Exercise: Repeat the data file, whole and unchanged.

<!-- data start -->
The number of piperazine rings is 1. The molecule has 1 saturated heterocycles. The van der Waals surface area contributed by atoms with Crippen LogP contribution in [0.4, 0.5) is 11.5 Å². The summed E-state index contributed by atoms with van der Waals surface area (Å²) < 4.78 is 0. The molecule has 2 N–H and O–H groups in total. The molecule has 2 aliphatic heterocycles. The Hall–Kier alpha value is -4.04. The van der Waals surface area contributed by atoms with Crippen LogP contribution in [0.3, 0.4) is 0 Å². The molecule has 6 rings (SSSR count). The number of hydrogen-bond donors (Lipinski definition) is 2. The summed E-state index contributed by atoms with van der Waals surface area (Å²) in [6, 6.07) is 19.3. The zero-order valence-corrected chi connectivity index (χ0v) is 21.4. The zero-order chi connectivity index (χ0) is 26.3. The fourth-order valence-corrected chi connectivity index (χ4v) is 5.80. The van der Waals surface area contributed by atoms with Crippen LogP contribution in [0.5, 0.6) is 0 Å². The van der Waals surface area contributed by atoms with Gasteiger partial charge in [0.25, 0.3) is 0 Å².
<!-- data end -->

The number of piperazine rings is 1. The molecule has 1 saturated heterocycles. The van der Waals surface area contributed by atoms with Crippen LogP contribution in [0.4, 0.5) is 11.5 Å². The summed E-state index contributed by atoms with van der Waals surface area (Å²) < 4.78 is 0. The molecule has 2 N–H and O–H groups in total. The molecule has 2 aliphatic heterocycles. The Hall–Kier alpha value is -4.04. The van der Waals surface area contributed by atoms with Crippen LogP contribution in [0.3, 0.4) is 0 Å². The molecule has 6 rings (SSSR count). The number of hydrogen-bond donors (Lipinski definition) is 2. The summed E-state index contributed by atoms with van der Waals surface area (Å²) in [6, 6.07) is 19.3. The zero-order valence-corrected chi connectivity index (χ0v) is 21.4. The zero-order chi connectivity index (χ0) is 26.3. The fourth-order valence-corrected chi connectivity index (χ4v) is 5.80. The van der Waals surface area contributed by atoms with Crippen LogP contribution in [0.5, 0.6) is 0 Å². The van der Waals surface area contributed by atoms with Gasteiger partial charge in [0.25, 0.3) is 0 Å².